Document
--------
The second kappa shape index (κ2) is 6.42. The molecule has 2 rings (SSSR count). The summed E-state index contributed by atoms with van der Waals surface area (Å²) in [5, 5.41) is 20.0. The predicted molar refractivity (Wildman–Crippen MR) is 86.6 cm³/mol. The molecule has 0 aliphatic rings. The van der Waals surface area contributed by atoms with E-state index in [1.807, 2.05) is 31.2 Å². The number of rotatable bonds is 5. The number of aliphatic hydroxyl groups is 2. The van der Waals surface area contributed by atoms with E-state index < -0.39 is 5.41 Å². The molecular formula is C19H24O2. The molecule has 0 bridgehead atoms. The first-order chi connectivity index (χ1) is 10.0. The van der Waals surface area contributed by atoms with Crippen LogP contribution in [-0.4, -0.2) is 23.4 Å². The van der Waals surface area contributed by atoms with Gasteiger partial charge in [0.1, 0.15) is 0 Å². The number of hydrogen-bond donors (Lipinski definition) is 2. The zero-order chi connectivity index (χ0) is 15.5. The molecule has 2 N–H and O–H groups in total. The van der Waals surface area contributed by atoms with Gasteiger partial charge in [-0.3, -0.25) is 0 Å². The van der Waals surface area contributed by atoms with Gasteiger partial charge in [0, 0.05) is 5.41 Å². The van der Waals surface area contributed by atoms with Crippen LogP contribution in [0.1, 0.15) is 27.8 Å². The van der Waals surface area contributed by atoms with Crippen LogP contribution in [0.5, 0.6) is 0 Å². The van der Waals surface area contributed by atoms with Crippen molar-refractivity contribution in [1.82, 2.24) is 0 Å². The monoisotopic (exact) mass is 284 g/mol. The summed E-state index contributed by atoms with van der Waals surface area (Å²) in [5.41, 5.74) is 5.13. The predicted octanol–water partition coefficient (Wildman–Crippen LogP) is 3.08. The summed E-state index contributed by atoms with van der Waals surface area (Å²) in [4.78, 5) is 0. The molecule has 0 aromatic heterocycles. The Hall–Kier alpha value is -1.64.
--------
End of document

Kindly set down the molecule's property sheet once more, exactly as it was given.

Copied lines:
The second kappa shape index (κ2) is 6.42. The molecule has 2 rings (SSSR count). The summed E-state index contributed by atoms with van der Waals surface area (Å²) in [5, 5.41) is 20.0. The predicted molar refractivity (Wildman–Crippen MR) is 86.6 cm³/mol. The molecule has 0 aliphatic rings. The van der Waals surface area contributed by atoms with E-state index in [1.807, 2.05) is 31.2 Å². The number of rotatable bonds is 5. The number of aliphatic hydroxyl groups is 2. The van der Waals surface area contributed by atoms with E-state index < -0.39 is 5.41 Å². The molecular formula is C19H24O2. The molecule has 0 bridgehead atoms. The first-order chi connectivity index (χ1) is 10.0. The van der Waals surface area contributed by atoms with Crippen LogP contribution in [-0.4, -0.2) is 23.4 Å². The van der Waals surface area contributed by atoms with Gasteiger partial charge in [0.1, 0.15) is 0 Å². The number of hydrogen-bond donors (Lipinski definition) is 2. The zero-order chi connectivity index (χ0) is 15.5. The molecule has 2 N–H and O–H groups in total. The van der Waals surface area contributed by atoms with Gasteiger partial charge in [-0.3, -0.25) is 0 Å². The van der Waals surface area contributed by atoms with Gasteiger partial charge in [0, 0.05) is 5.41 Å². The van der Waals surface area contributed by atoms with Crippen LogP contribution in [0.1, 0.15) is 27.8 Å². The van der Waals surface area contributed by atoms with Crippen LogP contribution in [0.5, 0.6) is 0 Å². The van der Waals surface area contributed by atoms with Crippen molar-refractivity contribution in [1.82, 2.24) is 0 Å². The monoisotopic (exact) mass is 284 g/mol. The summed E-state index contributed by atoms with van der Waals surface area (Å²) in [5.41, 5.74) is 5.13. The predicted octanol–water partition coefficient (Wildman–Crippen LogP) is 3.08. The summed E-state index contributed by atoms with van der Waals surface area (Å²) in [4.78, 5) is 0. The molecule has 0 aromatic heterocycles. The Hall–Kier alpha value is -1.64.